Kee Klamp

From Wikipedia, the free encyclopedia

Kee Klamp
InventorGeorge H. Gascoigne
and colleagues

A Kee Klamp is a structural pipe fitting commonly used in the construction of handrails and barriers. Fabricated installations comprise the fittings and separate tubing components, which can be sized on site.

The system was devised in 1934 and is made by a subsidiary of KIG Holdings. The fittings are mostly supplied to third parties for sale to fabricators, with a small proportion of sales being made internally to specialist divisions of the company.


The system was developed in 1934[1][2] by George H. Gascoigne and his colleagues in Reading, England for making cows' milking stalls.[2] It was advertised to industrial chemists in 1944,[3] marketed in the UK in the 1950s as a cattle control system,[4] and used for storage systems in factories in the 1960s.[5] By 1980 it was available in Canada, as noted by the Canadian Institute of Mining and Metallurgy.[6]


The system comprises unthreaded cast iron or aluminium[7][8] structural tubing and slip-on structural pipe fittings. The galvanized malleable[9] fittings provide resistance to corrosion and are secured to the tubes using set screws[9] by use of a hex key.[10]

Some cutting or bending of the tubes may be required while installing the system, according to site-specific circumstances. Skilled labourers such as welders are not required, but the material costs are higher for the Kee Klamp system.[11] A contractor at the Long Island Rail Road described the system in 2007 as being "very simple to install".[10]


Also cow stalls, bank operated yard yokes, calf penning, bull corner yokes and bull pen railing.

— Leaflet for Kee Klamp cattle control system, mid-1950s[4]

Example uses of various derived systems are in guard rails[7] and market stalls.[12] More unusual uses have been seen in home shelving,[13][14] kite buggying[15] and the Rover chair. Parkour and Ninja Warrior training facilities have also benefited from the reliable and quick to set up Structural Pipe Fittings.[16]

In 2003, the company and a former competitor stated that such fittings were not being used in some countries in Europe, in favour of welding. This was due to lower labour costs. For uncomplicated installations, welding may be a cheaper solution than Kee Klamp, depending upon usage.[11]

Market dominance[edit]

In 2003, the system dominated the UK and EU markets, with a share of 70–80 per cent. (The fittings market was worth £5–8 million in the UK in 2003.) The premium branding the product is said to hold is due to KIG offering incremental services.[11] Some customers inherently prefer using such fittings, while others prefer welding.[11] The choice of system is often made during initial design of an installation.[11]

The system is marketed for specific uses under various names, including a low-cost brand called Tubeclamp. Specialist divisions of the company exist which fabricate finished structures, although such internal sales of the fittings constitute only a fraction of total fittings sales.[11]

Between 1998 and 2003, volumes of Kee Klamp sales increased. The value of total annual sales remained static throughout this period, associated with an overall price reduction of 20–30 per cent. During this period, the price reduction of a complete system including the tube components was 5–10 per cent.[11]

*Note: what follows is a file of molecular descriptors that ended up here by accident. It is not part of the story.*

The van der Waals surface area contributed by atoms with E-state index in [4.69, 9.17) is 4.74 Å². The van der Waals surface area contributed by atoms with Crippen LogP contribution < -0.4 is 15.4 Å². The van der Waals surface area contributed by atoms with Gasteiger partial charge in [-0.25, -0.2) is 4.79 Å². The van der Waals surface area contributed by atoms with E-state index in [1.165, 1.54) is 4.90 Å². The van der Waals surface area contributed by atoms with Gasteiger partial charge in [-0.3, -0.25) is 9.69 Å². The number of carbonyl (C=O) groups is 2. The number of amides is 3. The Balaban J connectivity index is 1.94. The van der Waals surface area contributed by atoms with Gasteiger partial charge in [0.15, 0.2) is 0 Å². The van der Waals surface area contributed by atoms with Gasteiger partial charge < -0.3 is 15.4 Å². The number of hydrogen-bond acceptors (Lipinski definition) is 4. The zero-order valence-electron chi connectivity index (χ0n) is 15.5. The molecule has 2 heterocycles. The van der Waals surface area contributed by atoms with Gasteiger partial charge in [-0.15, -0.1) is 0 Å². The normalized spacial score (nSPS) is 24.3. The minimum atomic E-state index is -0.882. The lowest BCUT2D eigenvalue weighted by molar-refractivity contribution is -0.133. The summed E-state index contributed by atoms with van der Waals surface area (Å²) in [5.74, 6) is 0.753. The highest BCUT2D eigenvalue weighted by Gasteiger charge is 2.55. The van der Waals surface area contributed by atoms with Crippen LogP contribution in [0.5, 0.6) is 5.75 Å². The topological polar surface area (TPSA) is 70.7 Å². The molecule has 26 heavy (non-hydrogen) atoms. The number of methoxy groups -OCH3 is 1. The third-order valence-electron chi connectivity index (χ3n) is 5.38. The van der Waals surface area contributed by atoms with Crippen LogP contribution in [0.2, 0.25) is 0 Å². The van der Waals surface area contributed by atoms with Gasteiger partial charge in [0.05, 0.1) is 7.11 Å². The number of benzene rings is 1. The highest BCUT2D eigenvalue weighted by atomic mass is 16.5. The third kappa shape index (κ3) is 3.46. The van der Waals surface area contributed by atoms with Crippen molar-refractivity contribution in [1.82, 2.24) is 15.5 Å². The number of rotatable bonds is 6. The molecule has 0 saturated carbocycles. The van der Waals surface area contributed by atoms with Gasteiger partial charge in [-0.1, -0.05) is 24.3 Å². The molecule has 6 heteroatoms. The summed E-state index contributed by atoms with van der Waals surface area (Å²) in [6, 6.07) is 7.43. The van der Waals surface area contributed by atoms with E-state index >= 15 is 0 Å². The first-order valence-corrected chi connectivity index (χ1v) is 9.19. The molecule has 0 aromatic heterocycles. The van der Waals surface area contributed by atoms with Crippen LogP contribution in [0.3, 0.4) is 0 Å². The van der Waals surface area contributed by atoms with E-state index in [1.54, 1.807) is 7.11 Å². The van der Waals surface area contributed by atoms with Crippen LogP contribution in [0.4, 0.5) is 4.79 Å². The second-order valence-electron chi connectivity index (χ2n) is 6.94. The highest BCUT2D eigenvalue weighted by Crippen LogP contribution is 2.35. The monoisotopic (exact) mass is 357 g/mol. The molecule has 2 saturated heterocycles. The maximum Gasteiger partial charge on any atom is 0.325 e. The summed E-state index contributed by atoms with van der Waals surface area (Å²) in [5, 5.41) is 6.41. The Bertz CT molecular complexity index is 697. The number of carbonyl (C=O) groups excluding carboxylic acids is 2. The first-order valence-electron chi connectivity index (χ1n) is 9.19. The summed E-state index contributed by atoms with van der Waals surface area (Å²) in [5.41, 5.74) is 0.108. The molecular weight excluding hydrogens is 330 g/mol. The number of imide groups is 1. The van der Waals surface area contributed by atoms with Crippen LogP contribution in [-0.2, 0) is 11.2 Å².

A business acquisition by KIG of no frills competitor FastMat (a subsidiary of Access Technologies) in 2003 led to a report being filed with the UK's Secretary of State for Trade and Industry under the Fair Trading Act 1973. The report concluded that the merger should not be referred to the Competition Commission due to the relatively inexpensive cost of entry to the market by others. Most suppliers of competing products to the UK import their fittings from low-cost Far East contract manufacturers.[11]


  1. ^ "Kee Safety Inc. Named to Inc. Magazine's Top 5,000". Roofing Contractor. 16 October 2008. Retrieved 25 July 2012.
  2. ^ a b "Company History". Kee Safety website. KIG Holdings. Retrieved 12 July 2012.
  3. ^ "KEE-KLAMP". The Industrial Chemist. Vol. 20. Tothill Press. 1944. Retrieved 12 July 2012.
  4. ^ a b "Leaflet for Kee Klamp cattle control system. TR GRL/P2/A44 mid 1950s". Museum of English Rural Life: Gascoignes (Reading) Ltd. The National Archives. Retrieved 12 July 2012.
  5. ^ Reynell, Charles (1962). "Gascoigne Kee Klamp Storage System". The Economist. Vol. 202. Retrieved 12 July 2012.
  6. ^ "Specialized racking easily created with Kee Klamp fittings". CIM bulletin. Vol. 73. Canadian Institute of Mining and Metallurgy. 1980.
  7. ^ a b "An alternative to welded platform handrail systems". Offshore magazine. Retrieved 12 July 2012.
  8. ^ "Aluminium tube fittings". ferret. 25 May 2005. Retrieved 12 July 2012.
  9. ^ a b "Base Mount Structural Pipe Fittings accommodate toe boards". ThomasNet News. Thomas Register. 20 April 2005. Retrieved 12 July 2012.
  10. ^ a b "Railroad Chooses Rooftop Fall Prevention System". EHS Today. 9 July 2007. Retrieved 12 July 2012.
  11. ^ a b c d e f g h "Completed acquisition by KIG Ltd of FastMat Ltd and Access Technologies Ltd". ME/1056/03. Office of Fair Trading. 21 May 2003. Archived from the original on 29 May 2012. Retrieved 12 July 2012.
  12. ^ Njoku, Jude (22 March 2011). "Another shopping mall underway in Surulere". Vanguard. Vanguard Media. Retrieved 12 July 2012.
  13. ^ Adam (6 July 2006). "Kee Klamp Shelf (not on the cheap)". Retrieved 15 August 2014.
  14. ^ Pollock, Chris (10 February 2011). "Floating Bathroom Shelf Made with Kee Klamp and Lack Components". IKEAHackers. Retrieved 12 July 2012.
  15. ^ danur (2003). "Construction amateur du char à cerf-volant". Slow Brain. Retrieved 12 July 2012.
  16. ^ "DIY Versatile Parkour Gym Equipment". Retrieved 21 January 2020.

External links[edit]